But I walked around, burned off a bit of steam, and discovered a treasure trove when I made it all the way to the front of the line. I received one signed ARC courtesy of Elizabeth Haynes and one signed hardcover courtesy of Alafair Burke, so yeah, I’d say it was worth the trouble. I also conveyed to Ms. Haynes how much I enjoyed INTO THE DARKEST CORNER, and I didn’t even need to fib. That alone probably could have put Albany on the map for me, but there are other stories to tell. None of which have anything remotely to do with this novel, so I’ll save them for another round on the merry-go-round.

Unfortunately, though, my complete intoxication made her newest novel just an okay read for me. Sure, it was a police procedural; sure, Louisa Smith (or Lou for short) has a soft voice, a sweet body, and a good head above her breastbone; sure, there was more than one body deader than a skunk on the side of the road; sure, the pace moved along in a rather efficient manner once I dipped a bit more than my toes in the water; sure, there was more than one bout of suffocation sexcapades that really set my imagination afire; and sure, the women and men were all equal parts intriguing and mind-boggling. And there might have even been a free love department marathon, not that yours truly was complaining.

But this novel didn’t make my toes curl, the way her debut novel did. I mean that was some serious shit, and this was merely minor shit. And I know I shouldn’t compare the two novels, and I know Ms. Haynes can write circles around plenty of writers and still have a few more spins left in the tank, and I know I probably would have enjoyed this novel had I not read her debut novel, but I can’t erase the image of that particular masterpiece from the equation, since it touched me on some deeper level, and nearly caused me to forget who I was for about six hours. While this tale just was strictly a wee bit of entertainment.

Oh, and I’d be a bit remiss, if I didn’t mention the situation near the end of this story, so cover your eyes and ears, if you’d prefer not to see how your eggs are cooked. *BEGIN SPOILER* Suzanne Martin was a perfectly excellent villain, and might have been a bit too smart for her own good. But, seriously, you’re going to spout off the entire story of how you killed Polly Leuchars to Andrew Hamilton. I don’t care if he’s a fuckwit of an investigator, and you’re going to turn around and drug his ass later, and even if he was a rather entertaining shag for a few hours. *END SPOILER*

Otherwise, I’d say we’re doing just fine here. Just not fine enough for my heightened expectations.

I received this ARC for free at Bouchercon.

Your Latest Life Lesson

10859145Pest Control by Bill Fitzhugh
My Rating: 3/5 Stars

If you’re here for your latest life lesson, it’s this: Don’t ever answer an exterminator ad. You might find your life terminated, after the CIA takes a hit out on your ass. Sure, the money sounds good and all, but fifty grand ain’t what it used to be. And if I have a choice between life and death, I think I’ll go with life, Bob.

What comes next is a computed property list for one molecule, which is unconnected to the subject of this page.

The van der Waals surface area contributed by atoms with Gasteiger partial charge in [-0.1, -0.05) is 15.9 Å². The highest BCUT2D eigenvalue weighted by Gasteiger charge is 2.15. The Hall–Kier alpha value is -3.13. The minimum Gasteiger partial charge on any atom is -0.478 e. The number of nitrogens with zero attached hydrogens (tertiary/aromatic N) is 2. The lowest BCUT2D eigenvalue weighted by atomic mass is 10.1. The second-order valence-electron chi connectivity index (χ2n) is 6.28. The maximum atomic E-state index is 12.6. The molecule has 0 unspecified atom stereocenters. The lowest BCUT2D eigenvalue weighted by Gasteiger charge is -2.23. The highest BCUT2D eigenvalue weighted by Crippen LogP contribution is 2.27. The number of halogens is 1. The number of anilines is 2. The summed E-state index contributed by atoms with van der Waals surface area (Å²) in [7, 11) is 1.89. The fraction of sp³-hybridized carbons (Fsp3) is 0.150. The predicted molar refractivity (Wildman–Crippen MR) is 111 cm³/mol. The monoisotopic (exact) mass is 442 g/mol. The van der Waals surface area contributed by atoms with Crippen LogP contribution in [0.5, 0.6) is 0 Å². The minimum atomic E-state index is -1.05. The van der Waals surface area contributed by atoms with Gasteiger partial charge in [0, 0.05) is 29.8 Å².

PEST CONTROL finds us in the midst of a painful existence of one Bob Dillon (not to be confused with the Bob Dylan) who has some trouble with bugs after he shoves a garden hose up his boss’s nose. Yes, the man has anger management issues, and he’s probably breathed in his share of toxic fumes (which doesn’t really help his cause). What he lacks in employment, though, he more than makes up for in spirit. Or you could just call it gusto. He hops up on desks and shouts to the heavens and breeds beetles in his spare room and deals with one pissed off landlord on a semi-regular basis.

If that isn’t bad enough, he also has a hit man named Klaus (not to be confused with Santa) breathing down his neck. There’s also a little person who has a penchant for pink panties, which wouldn’t be so bad except the she is a he; a hit woman (after all we’re equal opportunity employers here) with a fondness for shoving white truffles down the gullet of her latest victim; a cowboy with his own rodeo and a fondness for killing; and other nefarious individuals who shall not be named.

If you’re looking for the straight and narrow, you won’t find it here. What you will find are enough strange individuals to fill an entire city block, an over-the-top plot that at times had trouble maintaining believability, dialogue that shuddered, a narrative that might have had a loophole or two in logic and a bit of a jump in time, and pages plastered with dead insects in every possible manner known to the pest community.

If you can believe it, this was even musical material. While I’m not sure I understand that particular angle, I did find myself amused at what took place over the course of this tale. If you have a penchant for half-baked tales that could have been composed on the back of a napkin after you (and possibly the author) surrounded yourselves in a smoke-filled haze, then this story’s for you. Just make sure you wash your hands first and then possibly after.

Hugs And Kisses And Machine Guns

5819399Bad Things Happen by Harry Dolan
My Rating: 4/5 Stars

While it did take me one month to finish this book, I wouldn’t say I didn’t enjoy it. Yes, I just executed a double negative (the double dribble of the writing world) for those of you who only approve of appropriate grammatical choices. But I wanted to prove and emphasize a point. And my point is that I really did enjoy BAD THINGS HAPPEN. I was appropriately amused and entertained, as I filled my life with hugs and kisses and machine guns.